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10 Aug

The reality of virtual goods

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Paying real money to buy imaginary things may sound crazy, but Zynga-a company that sells such imaginary things made millions in 2010 and filed for an IPO last year.

Unlike other games, that make you pay upfront, social or mobile games like Farmville and Sims Social make money on a model that’s based on play-for-free, get hooked and pay to get ahead.

What do you buy? As in Farmville, you buy fake currency that you can then use to buy an imaginary tractor to get a good harvest and get ahead of your friends. Or buy an imaginary sword to take on the enemy in the warcraft game and get ahead. Who’s buying these goods? Gamers are the biggest market for what we have really started associating virtual goods with.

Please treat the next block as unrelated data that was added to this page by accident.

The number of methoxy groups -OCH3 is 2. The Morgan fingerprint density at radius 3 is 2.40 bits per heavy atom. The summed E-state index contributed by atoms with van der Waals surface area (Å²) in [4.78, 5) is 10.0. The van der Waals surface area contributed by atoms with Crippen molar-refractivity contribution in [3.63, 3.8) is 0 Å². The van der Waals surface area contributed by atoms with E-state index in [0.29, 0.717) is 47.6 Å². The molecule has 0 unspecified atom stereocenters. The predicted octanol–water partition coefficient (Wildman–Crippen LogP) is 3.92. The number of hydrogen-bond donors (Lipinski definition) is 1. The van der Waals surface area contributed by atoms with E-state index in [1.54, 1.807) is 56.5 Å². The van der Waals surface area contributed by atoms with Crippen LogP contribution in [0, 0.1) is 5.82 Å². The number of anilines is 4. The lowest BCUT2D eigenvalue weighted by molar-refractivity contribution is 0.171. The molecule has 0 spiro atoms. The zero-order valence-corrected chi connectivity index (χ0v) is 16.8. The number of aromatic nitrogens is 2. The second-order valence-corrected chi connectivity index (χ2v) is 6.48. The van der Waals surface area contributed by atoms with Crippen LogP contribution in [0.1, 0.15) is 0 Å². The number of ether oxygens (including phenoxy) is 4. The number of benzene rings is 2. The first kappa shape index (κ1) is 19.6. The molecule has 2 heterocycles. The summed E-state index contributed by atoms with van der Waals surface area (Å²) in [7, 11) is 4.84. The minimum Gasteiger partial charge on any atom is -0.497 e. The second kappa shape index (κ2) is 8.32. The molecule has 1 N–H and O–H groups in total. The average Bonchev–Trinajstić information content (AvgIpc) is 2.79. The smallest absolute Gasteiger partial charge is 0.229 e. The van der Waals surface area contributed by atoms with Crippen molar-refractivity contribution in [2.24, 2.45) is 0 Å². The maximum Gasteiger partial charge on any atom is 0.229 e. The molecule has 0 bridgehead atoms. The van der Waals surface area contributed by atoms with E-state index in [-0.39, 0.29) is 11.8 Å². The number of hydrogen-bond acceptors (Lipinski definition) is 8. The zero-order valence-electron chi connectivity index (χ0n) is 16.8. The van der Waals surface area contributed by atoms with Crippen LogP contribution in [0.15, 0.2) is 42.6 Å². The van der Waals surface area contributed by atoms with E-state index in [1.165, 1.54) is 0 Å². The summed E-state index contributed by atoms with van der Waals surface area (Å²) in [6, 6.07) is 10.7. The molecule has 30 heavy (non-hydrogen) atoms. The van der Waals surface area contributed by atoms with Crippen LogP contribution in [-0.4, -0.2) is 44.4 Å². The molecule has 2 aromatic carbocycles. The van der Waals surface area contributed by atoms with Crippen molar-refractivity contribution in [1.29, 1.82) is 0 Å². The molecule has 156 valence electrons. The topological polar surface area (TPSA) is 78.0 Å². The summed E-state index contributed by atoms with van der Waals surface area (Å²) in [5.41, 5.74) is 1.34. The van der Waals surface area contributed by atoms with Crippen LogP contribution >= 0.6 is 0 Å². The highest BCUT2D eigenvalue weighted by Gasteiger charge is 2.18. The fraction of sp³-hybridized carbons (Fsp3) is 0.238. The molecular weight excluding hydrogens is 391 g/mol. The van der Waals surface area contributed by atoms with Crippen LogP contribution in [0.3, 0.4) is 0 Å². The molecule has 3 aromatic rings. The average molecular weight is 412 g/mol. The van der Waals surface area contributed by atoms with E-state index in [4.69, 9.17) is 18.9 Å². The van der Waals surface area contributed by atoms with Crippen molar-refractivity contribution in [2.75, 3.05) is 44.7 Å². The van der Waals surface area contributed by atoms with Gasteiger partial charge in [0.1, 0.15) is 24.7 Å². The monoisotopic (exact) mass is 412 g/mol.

The overall market for virtual goods in the US is headed towards $2.9 billion for 2012, according to the Inside Virtual Goods report.

Online gamers are a group that are highly engaged and passionate about their game. Didn’t we hear a celebrity being thrown out of a plane for refusing to shut down his “Words with friends”? What appears as pure waste of money to some, for gamers, these goods are very “real”. What they are really buying is an enhanced gaming experience.

The adrenaline rush that they get when a newly bought “sword” demolishes the bad guys and opens the door to the next level is, for that gamer, definitely worth $20.

Are you an online, social gamer? What’s your experience with virtual goods?

Share with us in the comments section.

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Read 1808 times Last modified on Friday, 23 November 2012 18:25
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